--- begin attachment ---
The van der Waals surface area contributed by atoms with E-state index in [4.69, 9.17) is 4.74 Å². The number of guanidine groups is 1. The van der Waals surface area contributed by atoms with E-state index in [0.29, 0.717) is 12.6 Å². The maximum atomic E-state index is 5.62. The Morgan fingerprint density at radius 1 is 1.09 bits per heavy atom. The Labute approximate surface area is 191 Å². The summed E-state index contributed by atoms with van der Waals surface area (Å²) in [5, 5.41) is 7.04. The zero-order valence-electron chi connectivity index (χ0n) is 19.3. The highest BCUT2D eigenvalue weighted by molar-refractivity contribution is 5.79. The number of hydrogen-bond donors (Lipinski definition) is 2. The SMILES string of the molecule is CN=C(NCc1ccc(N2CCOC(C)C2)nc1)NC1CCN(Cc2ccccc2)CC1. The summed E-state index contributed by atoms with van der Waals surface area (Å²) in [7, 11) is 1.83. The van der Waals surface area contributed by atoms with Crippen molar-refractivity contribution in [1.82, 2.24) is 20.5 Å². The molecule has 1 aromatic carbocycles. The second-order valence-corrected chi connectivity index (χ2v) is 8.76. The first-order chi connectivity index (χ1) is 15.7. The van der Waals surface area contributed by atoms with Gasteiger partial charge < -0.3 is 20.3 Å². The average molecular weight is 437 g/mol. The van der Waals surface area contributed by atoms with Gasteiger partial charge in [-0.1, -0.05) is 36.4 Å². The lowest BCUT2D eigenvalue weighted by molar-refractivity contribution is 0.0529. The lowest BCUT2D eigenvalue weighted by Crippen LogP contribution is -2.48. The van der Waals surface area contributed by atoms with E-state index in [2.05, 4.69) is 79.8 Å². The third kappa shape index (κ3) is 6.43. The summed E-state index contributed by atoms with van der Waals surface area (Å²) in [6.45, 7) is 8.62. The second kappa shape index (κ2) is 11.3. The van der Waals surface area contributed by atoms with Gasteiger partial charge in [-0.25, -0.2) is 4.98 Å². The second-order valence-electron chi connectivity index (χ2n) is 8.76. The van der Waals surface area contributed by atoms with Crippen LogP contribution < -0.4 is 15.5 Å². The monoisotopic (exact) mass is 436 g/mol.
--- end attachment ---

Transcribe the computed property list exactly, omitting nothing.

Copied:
The van der Waals surface area contributed by atoms with E-state index in [4.69, 9.17) is 4.74 Å². The number of guanidine groups is 1. The van der Waals surface area contributed by atoms with E-state index in [0.29, 0.717) is 12.6 Å². The maximum atomic E-state index is 5.62. The Morgan fingerprint density at radius 1 is 1.09 bits per heavy atom. The Labute approximate surface area is 191 Å². The summed E-state index contributed by atoms with van der Waals surface area (Å²) in [5, 5.41) is 7.04. The zero-order valence-electron chi connectivity index (χ0n) is 19.3. The highest BCUT2D eigenvalue weighted by molar-refractivity contribution is 5.79. The number of hydrogen-bond donors (Lipinski definition) is 2. The SMILES string of the molecule is CN=C(NCc1ccc(N2CCOC(C)C2)nc1)NC1CCN(Cc2ccccc2)CC1. The summed E-state index contributed by atoms with van der Waals surface area (Å²) in [7, 11) is 1.83. The van der Waals surface area contributed by atoms with Crippen molar-refractivity contribution in [1.82, 2.24) is 20.5 Å². The molecule has 1 aromatic carbocycles. The second-order valence-corrected chi connectivity index (χ2v) is 8.76. The first-order chi connectivity index (χ1) is 15.7. The van der Waals surface area contributed by atoms with Gasteiger partial charge < -0.3 is 20.3 Å². The average molecular weight is 437 g/mol. The van der Waals surface area contributed by atoms with Gasteiger partial charge in [-0.1, -0.05) is 36.4 Å². The lowest BCUT2D eigenvalue weighted by molar-refractivity contribution is 0.0529. The lowest BCUT2D eigenvalue weighted by Crippen LogP contribution is -2.48. The van der Waals surface area contributed by atoms with E-state index in [2.05, 4.69) is 79.8 Å². The third kappa shape index (κ3) is 6.43. The summed E-state index contributed by atoms with van der Waals surface area (Å²) in [6.45, 7) is 8.62. The second kappa shape index (κ2) is 11.3. The van der Waals surface area contributed by atoms with Gasteiger partial charge in [-0.25, -0.2) is 4.98 Å². The second-order valence-electron chi connectivity index (χ2n) is 8.76. The van der Waals surface area contributed by atoms with Crippen LogP contribution < -0.4 is 15.5 Å². The monoisotopic (exact) mass is 436 g/mol.